Three years after breathing life into a drowned Countrywide Financial, Bank of America is probably wishing it had just let the lender sink. BofA has already lost $8.5 billion in one lawsuit, with others still pending that could more than double that amount. So what’s the nation’s largest bank to do? Maybe put Countrywide in bankruptcy.
The New York Times’ Deal Professor explains the complications in doing so:
When Bank of America acquired Countrywide, it did not become responsible for its past misdeeds and any litigation liability. This is true even though it is now clear that Countrywide was insolvent at that time. Even so, Bank of America could have had Countrywide Financial put into bankruptcy and cordoned off these liabilities. It could still have done this today had it continued to operate Countrywide as a separate company.
Unfortunately for Bank of America, it didn’t keep things so neat when it acquired Countrywide. Instead, Bank of America engaged in a number of complex transactions to consolidate Countrywide into its operations.
According to the recent AIG lawsuit against BofA, the various transactions between BofA and Countrywide ultimately turned Countrywide into a shell company with assets of $34.46 billion, some of that coming from BofA loans.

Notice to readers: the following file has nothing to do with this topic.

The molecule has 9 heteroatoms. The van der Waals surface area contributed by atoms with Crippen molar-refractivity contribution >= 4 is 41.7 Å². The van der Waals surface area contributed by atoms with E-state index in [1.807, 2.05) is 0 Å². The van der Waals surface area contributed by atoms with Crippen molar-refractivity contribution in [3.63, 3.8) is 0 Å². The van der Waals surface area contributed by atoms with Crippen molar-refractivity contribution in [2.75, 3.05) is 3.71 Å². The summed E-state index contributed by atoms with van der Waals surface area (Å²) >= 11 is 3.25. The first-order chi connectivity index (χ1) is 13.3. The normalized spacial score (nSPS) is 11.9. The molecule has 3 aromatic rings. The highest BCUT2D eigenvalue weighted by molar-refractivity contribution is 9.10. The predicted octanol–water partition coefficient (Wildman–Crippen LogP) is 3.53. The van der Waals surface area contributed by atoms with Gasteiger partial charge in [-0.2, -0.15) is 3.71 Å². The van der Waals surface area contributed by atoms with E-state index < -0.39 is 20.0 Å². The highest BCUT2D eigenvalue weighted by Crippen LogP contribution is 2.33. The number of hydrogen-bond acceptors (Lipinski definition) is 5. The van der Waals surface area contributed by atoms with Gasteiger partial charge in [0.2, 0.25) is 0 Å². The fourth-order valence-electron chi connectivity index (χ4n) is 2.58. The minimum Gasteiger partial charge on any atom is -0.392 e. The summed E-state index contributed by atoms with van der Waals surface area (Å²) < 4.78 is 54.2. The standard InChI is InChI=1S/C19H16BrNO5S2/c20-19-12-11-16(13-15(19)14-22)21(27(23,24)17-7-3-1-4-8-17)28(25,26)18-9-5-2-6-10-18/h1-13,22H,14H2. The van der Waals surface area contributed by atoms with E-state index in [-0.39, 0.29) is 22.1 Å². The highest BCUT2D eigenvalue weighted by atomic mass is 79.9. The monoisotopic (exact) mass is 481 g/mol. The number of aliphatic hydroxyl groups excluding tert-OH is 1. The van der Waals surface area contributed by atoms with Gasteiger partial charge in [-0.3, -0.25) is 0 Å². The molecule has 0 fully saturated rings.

If the lawsuits and other settlements drain the shell of more than this amount, Countrywide would have no more funds and declaring bankruptcy would seem to make sense.
But would this absolve BofA of additional liabilities? Here’s the Deal Professor again:
[I]n any bankruptcy proceeding, anyone with claims against Countrywide will argue that Bank of America fraudulently transferred out Countrywide’s assets. And there are other legal arguments, including that Bank of America should be liable for Countrywide’s debts because of these transfers. The A.I.G. complaint against Bank of America, for example, makes a similar claim, arguing that Bank of America is a successor in interest to Countrywide by virtue of these transfers.
At the absolute very least, BofA would continue burning through big bucks in legal fees while it researches and fights these claims for several years, and possibly decades, says the Deal Professor.
Talk about buyer’s remorse.